China’s stock market had fallen by nearly 24% towards the end of April this year as strict lockdowns related to the country’s zero-COVID policy weighed on the growth outlook. With evidence now showing COVID-19 infections are abating, lockdowns have been eased and inbound traveler quarantine requirements have been halved, allowing China’s economy to gradually reopen. This shift in sentiment comes at a time when the People’s Bank of China has pledged to maintain supportive monetary policy to aid the country’s recovery, with a cautious eye on stability. Recent statements from President Xi Jinping pledging government support for parts of the technology sector, citing their larger role in the economy’s future, also seemed to suggest an easing of regulatory crackdowns experienced last year. In a matter of months, the negative sentiment surrounding China has shifted to it being the “new bull market,” with Chinese stocks up close to 20% off April’s lows. While still early in reopening and with China’s economic data just starting to show signs of improvement, the tone inside and outside China suggests that the worst may be behind, at least for now.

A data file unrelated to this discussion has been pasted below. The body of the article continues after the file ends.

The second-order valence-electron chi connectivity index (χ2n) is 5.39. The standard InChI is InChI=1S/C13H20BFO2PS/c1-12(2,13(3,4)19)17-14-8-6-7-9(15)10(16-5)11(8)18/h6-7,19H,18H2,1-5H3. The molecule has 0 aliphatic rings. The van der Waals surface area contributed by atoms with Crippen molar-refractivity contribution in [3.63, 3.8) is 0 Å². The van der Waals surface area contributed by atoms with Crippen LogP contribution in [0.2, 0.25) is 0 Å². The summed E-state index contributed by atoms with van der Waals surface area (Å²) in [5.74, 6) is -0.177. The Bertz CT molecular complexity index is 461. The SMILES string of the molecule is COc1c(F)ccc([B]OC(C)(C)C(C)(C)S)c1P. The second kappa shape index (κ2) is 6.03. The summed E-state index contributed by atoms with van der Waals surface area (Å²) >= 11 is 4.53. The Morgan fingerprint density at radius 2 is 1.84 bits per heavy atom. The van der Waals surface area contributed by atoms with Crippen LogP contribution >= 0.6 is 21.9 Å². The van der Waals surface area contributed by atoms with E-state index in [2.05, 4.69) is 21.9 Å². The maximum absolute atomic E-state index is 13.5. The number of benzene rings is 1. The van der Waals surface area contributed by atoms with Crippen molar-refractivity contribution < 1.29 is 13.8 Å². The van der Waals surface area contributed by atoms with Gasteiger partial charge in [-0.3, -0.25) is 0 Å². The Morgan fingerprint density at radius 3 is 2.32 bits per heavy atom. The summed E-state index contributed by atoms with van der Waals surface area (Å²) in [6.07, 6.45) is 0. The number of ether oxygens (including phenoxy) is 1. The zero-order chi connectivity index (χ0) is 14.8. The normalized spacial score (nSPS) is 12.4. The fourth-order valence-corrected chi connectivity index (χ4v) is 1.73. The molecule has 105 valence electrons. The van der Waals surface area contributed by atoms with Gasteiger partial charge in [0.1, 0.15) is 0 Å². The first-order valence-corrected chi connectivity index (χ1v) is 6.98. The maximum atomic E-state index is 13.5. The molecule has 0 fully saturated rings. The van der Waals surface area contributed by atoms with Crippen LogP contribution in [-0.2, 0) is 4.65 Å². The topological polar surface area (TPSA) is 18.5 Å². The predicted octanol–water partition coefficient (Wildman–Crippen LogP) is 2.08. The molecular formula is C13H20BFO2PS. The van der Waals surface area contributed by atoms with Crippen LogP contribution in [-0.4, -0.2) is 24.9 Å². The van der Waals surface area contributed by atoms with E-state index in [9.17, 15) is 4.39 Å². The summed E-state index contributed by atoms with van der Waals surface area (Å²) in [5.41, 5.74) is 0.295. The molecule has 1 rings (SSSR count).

Chinese Equities Rebounding Sharply since April

As of 30 June 2022

Chinese Equities Rebounding Sharply since April

Past performance is not a reliable indicator of future performance.
Sources: Bloomberg Finance L.P. and S&P. Please see the last page for information about this S&P information.
Chinese equities are represented by the Shanghai Shenzhen CSI 300 Index. Figures shown in Chinese yuan.

Regional Backdrop

As of 30 June 2022

  Positives Negatives
United States
  • Strong corporate and consumer balance sheets
  • Pent-up demand for services and capex
  • Fed tightening at a rapid pace
  • Inflation remains elevated
  • Supply chain issues limiting economic activity
Europe
  • Fiscal spending likely to increase
  • Equity valuations attractive relative to the US
  • European Union unity is strengthening
  • Russia-Ukraine conflict has driven energy prices sharply higher